|Maté is a tea-like beverage consumed mainly in
Argentina, Uruguay, Paraguay and southern Brazil. It is brewed from the dried leaves and
stemlets of the perennial tree Ilex paraguarensis ("Yerba Maté"). The
name "Maté" derives from the quichua word "matí" that names the
gourd (Lagenaria vulgaris) that is traditionally used to drink the infusion. The
scientific name Ilex paraguarensis was given by the French naturalist and
botanist Auguste de Saint Hilaire in 1822, the tree belongs to the family Aquifoliaceae
and grows between the parallels 10° and 30° (South) in the Paraná and Paraguay
rivers basins. It is a plant typical of the Alto Paraná region, Alto Uruguay region and
the Argentine NE. It is a tropical or subtropical plant, needing high temperatures, high
humidity and up to 1500 mm of annual rain. On average, 300,000 tons of Maté are produced
In the wild, the plant needs
about 25 years to develop completely, reaching in that case a height of up to 15 meters.
The leaves are alternated, cuneiform, elliptical or oval, with the border slightly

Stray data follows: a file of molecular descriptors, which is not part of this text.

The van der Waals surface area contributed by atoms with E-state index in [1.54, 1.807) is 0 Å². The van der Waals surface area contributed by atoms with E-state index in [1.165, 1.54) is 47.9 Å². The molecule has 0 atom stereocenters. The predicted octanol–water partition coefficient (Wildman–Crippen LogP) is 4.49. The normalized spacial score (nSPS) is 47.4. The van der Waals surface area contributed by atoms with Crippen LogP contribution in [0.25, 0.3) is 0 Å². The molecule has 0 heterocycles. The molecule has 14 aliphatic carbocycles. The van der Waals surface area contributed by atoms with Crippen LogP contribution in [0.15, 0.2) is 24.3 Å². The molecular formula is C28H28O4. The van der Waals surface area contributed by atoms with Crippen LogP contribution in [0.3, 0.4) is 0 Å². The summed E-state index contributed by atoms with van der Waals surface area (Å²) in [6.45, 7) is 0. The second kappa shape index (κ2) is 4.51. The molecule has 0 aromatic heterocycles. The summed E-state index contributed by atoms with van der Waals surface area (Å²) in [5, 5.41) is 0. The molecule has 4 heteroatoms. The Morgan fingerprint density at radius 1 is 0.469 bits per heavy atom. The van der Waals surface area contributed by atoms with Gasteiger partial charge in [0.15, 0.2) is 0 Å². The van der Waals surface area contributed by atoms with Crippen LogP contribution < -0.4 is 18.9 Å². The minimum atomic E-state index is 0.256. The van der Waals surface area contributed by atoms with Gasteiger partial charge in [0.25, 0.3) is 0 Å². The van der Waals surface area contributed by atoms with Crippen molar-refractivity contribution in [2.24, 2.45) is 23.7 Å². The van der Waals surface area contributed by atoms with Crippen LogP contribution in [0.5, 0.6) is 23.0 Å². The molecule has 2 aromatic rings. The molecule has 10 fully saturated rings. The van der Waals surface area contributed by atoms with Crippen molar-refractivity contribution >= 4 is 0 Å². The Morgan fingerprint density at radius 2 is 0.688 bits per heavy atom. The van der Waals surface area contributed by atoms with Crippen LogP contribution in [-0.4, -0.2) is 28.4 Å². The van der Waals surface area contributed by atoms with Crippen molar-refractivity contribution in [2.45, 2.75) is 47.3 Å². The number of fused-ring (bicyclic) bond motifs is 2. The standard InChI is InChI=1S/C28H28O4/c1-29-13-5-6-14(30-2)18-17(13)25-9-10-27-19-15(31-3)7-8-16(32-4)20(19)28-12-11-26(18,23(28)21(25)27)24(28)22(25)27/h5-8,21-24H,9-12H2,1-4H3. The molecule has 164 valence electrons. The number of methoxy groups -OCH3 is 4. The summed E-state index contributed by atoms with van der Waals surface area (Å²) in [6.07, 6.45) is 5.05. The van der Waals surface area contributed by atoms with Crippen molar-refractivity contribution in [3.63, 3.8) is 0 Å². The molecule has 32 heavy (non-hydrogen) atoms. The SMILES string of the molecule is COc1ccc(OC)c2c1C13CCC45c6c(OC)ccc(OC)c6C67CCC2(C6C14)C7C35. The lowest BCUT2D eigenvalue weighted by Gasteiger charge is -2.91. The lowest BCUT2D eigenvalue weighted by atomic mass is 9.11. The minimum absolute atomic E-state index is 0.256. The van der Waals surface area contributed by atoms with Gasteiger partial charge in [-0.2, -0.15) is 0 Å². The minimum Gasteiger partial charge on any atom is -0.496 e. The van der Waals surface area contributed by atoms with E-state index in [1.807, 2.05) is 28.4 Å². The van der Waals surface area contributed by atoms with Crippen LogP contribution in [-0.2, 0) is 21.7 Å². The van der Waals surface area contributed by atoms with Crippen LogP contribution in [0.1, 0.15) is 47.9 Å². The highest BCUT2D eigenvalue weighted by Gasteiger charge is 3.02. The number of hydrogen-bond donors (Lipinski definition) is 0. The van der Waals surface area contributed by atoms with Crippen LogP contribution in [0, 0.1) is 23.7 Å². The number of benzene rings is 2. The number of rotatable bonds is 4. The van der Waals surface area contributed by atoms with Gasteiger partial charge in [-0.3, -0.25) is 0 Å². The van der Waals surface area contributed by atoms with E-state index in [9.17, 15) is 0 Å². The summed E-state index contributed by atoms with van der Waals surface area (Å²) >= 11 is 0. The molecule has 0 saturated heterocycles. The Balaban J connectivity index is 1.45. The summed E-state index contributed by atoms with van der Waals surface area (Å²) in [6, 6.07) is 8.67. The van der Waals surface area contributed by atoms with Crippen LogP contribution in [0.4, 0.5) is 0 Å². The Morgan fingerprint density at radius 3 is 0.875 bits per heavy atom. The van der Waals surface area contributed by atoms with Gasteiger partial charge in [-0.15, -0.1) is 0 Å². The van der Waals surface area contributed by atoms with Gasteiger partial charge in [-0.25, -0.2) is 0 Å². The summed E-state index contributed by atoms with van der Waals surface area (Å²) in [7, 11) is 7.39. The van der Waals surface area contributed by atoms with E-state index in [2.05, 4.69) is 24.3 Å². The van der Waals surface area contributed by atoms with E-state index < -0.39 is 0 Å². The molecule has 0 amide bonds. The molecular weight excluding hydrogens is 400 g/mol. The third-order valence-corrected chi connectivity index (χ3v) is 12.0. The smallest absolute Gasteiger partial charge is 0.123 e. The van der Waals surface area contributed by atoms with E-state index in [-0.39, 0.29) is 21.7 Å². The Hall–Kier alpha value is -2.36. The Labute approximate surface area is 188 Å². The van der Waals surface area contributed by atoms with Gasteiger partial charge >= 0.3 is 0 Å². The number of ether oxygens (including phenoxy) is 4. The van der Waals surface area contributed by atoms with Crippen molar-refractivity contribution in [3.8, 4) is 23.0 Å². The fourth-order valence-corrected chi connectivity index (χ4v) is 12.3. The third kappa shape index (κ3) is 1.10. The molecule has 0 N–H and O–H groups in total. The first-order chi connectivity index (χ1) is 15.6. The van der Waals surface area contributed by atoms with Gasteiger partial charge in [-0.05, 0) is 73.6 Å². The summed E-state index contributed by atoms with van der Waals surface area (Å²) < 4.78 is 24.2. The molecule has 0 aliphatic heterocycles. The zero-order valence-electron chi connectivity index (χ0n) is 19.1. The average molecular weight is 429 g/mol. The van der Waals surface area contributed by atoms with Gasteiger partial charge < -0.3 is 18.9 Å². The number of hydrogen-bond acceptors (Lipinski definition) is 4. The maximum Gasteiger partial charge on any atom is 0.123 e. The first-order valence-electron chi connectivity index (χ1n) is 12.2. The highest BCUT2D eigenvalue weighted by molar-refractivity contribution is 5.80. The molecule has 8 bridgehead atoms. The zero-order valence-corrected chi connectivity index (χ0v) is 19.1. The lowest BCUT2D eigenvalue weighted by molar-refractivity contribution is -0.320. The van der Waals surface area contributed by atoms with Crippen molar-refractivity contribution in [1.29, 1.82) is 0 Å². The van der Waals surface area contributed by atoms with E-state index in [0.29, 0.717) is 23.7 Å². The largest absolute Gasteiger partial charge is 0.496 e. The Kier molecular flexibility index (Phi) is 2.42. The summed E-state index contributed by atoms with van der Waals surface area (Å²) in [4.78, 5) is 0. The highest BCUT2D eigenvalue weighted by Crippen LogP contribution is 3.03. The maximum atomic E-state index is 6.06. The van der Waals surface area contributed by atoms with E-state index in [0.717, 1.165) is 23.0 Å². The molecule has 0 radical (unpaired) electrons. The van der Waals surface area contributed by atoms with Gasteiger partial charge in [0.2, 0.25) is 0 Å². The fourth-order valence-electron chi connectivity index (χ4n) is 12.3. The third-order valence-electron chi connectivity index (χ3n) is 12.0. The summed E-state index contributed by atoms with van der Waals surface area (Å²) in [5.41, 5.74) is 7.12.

serrated. It flowers between the months of October and December. The flowers are small,
polygamous, dioicous, with calix and corolla in a tetrameric disposition. The fruit
resembles a pepper berry. Among several varieties, there are three that are the most
important: "angustifolia", "longifolia" and "latifolia".
Maté has a characteristic mature flavour which is
somewhat sweet, bitter, withered leaf like, and alfalfa-like, similar to that obtained
from tea (Camellia sinensis). Of the 196 volatile chemical compounds found in
Yerba Maté, 144 are also found in tea. The infusions of Ilex paraguarensis are
less astringent than those made of tea.
It is used in popular medicine and employed in
commercial herbal preparations as a stimulant to the central nervous system, a diuretic,
and an antirheumatic.